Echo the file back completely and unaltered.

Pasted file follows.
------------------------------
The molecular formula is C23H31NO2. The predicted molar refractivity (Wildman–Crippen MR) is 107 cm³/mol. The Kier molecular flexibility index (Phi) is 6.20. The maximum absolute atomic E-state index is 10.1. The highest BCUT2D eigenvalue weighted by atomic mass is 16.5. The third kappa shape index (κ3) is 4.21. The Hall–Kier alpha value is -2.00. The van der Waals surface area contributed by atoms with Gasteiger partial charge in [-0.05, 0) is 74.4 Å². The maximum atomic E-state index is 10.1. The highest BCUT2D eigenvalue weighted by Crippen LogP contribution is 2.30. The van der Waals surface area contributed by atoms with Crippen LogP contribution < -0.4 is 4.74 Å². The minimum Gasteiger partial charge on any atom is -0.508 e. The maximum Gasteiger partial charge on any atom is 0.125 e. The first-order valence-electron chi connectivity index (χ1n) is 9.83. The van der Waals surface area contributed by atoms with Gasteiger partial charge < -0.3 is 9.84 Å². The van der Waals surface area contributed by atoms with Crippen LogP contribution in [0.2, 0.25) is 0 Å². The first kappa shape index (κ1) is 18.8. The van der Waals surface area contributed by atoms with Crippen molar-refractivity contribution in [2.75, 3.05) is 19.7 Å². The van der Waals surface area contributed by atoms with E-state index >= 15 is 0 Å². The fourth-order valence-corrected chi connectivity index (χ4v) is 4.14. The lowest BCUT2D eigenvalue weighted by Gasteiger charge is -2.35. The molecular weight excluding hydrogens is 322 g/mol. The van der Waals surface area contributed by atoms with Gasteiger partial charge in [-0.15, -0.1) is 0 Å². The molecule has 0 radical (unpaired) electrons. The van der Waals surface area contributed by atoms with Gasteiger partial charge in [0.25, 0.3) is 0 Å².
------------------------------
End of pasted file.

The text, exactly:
The molecular formula is C23H31NO2. The predicted molar refractivity (Wildman–Crippen MR) is 107 cm³/mol. The Kier molecular flexibility index (Phi) is 6.20. The maximum absolute atomic E-state index is 10.1. The highest BCUT2D eigenvalue weighted by atomic mass is 16.5. The third kappa shape index (κ3) is 4.21. The Hall–Kier alpha value is -2.00. The van der Waals surface area contributed by atoms with Gasteiger partial charge in [-0.05, 0) is 74.4 Å². The maximum atomic E-state index is 10.1. The highest BCUT2D eigenvalue weighted by Crippen LogP contribution is 2.30. The van der Waals surface area contributed by atoms with Crippen LogP contribution < -0.4 is 4.74 Å². The minimum Gasteiger partial charge on any atom is -0.508 e. The maximum Gasteiger partial charge on any atom is 0.125 e. The first-order valence-electron chi connectivity index (χ1n) is 9.83. The van der Waals surface area contributed by atoms with Gasteiger partial charge < -0.3 is 9.84 Å². The van der Waals surface area contributed by atoms with Crippen LogP contribution in [0.2, 0.25) is 0 Å². The first kappa shape index (κ1) is 18.8. The van der Waals surface area contributed by atoms with Crippen molar-refractivity contribution in [2.75, 3.05) is 19.7 Å². The van der Waals surface area contributed by atoms with E-state index >= 15 is 0 Å². The fourth-order valence-corrected chi connectivity index (χ4v) is 4.14. The lowest BCUT2D eigenvalue weighted by Gasteiger charge is -2.35. The molecular weight excluding hydrogens is 322 g/mol. The van der Waals surface area contributed by atoms with Gasteiger partial charge in [-0.15, -0.1) is 0 Å². The molecule has 0 radical (unpaired) electrons. The van der Waals surface area contributed by atoms with Gasteiger partial charge in [0.25, 0.3) is 0 Å².